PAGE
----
In the presence of an emergency, there are exceptions to the normal TCPA regulations that surround text messages.
The current situation with COVID-19, however, is unprecedented, which has opened up some space for confusion.
What exactly is considered an emergency message? If the topic is related to public health, can you send out a text blast without express written consent from all of your contacts?
We’ve reviewed the existing Telephone Consumer Protection Act (TCPA), Federal Communications Commission (FCC) guidelines, as well as relevant case law to get to the bottom of these questions.
💡Please note that this advice is for informational purposes only and is neither intended as nor should be substituted for consultation with appropriate legal counsel and/or your organization’s regulatory compliance team.
The simple answer is that many coronavirus-related “emergency” text messages may be exempt from the existing TCPA consent regulations.
As of March 20, 2020, the FCC released a Declaratory Ruling that confirmed the coronavirus pandemic qualifies as an emergency under the Telephone Consumer Protection Act (TCPA).
According to the TCPA, to determine if your message qualifies as an “emergency purpose” under this Declaratory Ruling, it must meet the following criteria:
The FCC also provided a few sample scenarios to demonstrate what these emergency messages might look like. They included:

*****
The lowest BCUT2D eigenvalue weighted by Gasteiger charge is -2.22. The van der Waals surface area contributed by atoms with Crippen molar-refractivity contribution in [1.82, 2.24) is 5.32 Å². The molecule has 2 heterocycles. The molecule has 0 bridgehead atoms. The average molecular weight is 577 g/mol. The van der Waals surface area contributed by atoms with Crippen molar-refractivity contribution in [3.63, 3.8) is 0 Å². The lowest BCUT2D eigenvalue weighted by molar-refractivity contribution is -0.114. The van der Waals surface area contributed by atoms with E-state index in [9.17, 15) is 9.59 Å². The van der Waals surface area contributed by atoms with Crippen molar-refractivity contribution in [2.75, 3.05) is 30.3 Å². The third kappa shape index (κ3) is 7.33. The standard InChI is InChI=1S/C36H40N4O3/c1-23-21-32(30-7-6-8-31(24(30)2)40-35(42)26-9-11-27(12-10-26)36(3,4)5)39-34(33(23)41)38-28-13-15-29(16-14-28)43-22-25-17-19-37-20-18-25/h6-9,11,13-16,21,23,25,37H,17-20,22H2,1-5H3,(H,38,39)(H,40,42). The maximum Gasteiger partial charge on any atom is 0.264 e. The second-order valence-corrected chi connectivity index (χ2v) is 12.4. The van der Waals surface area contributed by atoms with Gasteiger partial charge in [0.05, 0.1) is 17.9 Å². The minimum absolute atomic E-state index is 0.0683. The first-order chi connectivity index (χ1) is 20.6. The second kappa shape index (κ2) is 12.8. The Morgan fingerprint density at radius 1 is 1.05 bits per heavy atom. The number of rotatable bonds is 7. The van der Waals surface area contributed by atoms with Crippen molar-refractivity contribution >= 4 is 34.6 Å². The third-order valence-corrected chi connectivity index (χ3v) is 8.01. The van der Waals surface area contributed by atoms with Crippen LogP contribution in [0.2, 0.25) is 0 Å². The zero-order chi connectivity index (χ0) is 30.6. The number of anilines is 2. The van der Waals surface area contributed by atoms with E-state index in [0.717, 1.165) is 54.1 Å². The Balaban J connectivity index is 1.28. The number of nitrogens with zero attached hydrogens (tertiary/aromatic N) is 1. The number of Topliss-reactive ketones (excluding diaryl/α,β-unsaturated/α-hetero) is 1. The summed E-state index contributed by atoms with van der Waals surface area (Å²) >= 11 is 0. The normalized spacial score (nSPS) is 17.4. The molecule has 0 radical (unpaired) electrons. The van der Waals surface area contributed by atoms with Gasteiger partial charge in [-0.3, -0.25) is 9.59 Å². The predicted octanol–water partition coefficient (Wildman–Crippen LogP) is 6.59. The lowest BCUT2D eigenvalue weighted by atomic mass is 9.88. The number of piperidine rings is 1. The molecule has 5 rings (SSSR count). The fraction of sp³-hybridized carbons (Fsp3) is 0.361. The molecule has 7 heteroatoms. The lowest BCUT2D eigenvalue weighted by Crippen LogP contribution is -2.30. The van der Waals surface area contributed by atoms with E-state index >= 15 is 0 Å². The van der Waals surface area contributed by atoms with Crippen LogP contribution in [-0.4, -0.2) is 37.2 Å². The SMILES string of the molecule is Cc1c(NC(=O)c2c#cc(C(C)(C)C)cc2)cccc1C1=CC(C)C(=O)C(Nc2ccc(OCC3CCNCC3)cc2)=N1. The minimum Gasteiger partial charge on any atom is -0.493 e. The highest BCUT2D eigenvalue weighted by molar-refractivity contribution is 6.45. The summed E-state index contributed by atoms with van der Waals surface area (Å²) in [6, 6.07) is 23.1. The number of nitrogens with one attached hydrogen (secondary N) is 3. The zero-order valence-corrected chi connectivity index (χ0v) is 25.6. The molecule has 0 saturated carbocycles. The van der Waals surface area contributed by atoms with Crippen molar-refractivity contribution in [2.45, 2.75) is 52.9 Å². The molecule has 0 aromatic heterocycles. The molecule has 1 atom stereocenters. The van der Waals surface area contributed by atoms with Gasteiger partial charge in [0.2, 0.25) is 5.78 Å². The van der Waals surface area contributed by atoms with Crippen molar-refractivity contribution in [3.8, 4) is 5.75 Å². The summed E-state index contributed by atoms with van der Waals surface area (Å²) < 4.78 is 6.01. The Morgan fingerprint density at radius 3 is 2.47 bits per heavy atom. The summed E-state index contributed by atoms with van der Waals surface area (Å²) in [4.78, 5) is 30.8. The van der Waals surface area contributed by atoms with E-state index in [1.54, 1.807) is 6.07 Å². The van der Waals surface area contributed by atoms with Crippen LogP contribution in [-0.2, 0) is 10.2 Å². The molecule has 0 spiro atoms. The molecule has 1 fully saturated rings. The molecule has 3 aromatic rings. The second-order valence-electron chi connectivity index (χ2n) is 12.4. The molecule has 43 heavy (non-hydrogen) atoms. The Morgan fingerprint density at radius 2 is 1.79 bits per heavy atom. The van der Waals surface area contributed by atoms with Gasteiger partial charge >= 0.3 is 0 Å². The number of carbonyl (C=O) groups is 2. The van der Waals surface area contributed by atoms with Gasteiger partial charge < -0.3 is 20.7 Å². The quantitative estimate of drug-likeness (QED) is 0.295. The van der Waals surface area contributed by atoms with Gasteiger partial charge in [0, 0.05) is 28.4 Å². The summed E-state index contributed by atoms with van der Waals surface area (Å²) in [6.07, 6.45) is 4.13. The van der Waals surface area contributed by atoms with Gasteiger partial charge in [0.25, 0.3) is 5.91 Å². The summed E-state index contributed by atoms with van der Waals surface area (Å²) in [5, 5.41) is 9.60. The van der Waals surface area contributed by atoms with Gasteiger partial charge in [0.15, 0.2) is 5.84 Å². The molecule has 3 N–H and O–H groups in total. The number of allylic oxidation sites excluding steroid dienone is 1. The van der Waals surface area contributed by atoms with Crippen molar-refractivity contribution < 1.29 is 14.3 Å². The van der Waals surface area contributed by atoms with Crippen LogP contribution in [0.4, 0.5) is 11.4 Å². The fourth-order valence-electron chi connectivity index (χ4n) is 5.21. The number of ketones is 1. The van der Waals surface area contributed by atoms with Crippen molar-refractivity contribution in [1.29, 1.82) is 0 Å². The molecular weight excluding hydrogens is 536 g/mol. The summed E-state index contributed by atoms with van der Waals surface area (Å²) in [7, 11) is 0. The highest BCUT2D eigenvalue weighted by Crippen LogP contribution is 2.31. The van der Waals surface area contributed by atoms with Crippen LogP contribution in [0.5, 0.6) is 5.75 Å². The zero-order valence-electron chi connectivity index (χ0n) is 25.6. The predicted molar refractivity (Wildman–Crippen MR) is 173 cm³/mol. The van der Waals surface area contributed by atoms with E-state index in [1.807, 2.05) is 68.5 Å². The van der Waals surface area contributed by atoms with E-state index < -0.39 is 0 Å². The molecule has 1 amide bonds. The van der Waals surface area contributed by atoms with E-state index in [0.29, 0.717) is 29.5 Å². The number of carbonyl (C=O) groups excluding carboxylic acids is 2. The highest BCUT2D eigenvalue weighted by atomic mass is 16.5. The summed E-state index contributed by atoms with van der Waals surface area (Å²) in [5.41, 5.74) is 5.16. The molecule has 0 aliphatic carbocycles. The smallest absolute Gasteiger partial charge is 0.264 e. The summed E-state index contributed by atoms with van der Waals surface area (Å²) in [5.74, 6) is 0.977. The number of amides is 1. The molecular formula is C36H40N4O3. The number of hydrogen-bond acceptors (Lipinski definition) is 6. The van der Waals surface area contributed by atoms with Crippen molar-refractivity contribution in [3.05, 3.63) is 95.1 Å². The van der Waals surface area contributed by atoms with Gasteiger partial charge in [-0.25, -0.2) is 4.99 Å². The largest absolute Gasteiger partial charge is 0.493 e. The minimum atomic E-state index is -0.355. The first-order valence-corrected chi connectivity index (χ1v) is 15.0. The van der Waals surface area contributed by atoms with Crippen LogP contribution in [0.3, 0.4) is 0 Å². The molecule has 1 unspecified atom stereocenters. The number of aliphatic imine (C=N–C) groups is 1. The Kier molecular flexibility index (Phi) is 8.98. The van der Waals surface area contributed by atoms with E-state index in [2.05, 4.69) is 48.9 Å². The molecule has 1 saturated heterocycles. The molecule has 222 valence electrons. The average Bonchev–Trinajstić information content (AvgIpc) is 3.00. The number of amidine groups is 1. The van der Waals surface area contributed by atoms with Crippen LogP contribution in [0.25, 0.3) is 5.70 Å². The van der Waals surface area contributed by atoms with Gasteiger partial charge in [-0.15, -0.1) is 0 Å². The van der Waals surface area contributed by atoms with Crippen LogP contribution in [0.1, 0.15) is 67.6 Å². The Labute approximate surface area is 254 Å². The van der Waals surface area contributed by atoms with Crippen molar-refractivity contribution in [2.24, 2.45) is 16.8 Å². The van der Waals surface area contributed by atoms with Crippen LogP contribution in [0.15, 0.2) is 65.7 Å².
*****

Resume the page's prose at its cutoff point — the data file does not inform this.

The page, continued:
Texts about the coronavirus that fall under the emergency purposes exemption must be just that, an emergency.
If your subscribers have given you express written consent to send them messages already, you’re free to continue communicating with them about all things marketing and non-marketing.
In the instance that you have a coronavirus-related text message for folks who have not provided their prior consent, and you’re wondering if you can send it anyway, here are some ways to figure out if you’re exempt and able to move forward.
There are a few straightforward do’s and don’ts:
Some instances can get a little murkier:
As with any consent-related question, we encourage you to seek legal counsel to help determine if your message is marketing or emergency content.
You may also find helpful information in blogs and articles from the Womble Bond Dickinson’s TCPA Defense Force— a group of attorneys who specialize in TCPA law.
If you’re still unsure, you can always highly publicize a method to subscribe to text updates. Give your audience plenty of ways to legally subscribe to your messages through keywords, web forms, click-to-text buttons, and mobile sign-up widgets.
These methods not only provide legal peace of mind, but they work. It’s what the entirety of New York City is doing!
As a bonus, this is also a great way to boost accessibility and reach non-English speakers with keywords in different languages.
The coronavirus is an emergency of international proportions. As citizens of the world, we have a moral responsibility to care and look out for one another, which includes sharing information that will protect the spread of this virus.
These exemptions are in place to do just that.
💡Congressional intent points to a TCPA express consent exemption for calls (and messages) made to communicate information about the Coronavirus and its impact to consumers and employees.
💡Messages that are marketing in nature, even if they’re marketing products to help prevent the spread of the virus, still require consent.
💡If you’re worried your messages may not fall under the emergency exemption, but you still want to share them with your audience, we encourage you to provide ample opportunity for folks to subscribe to your messages.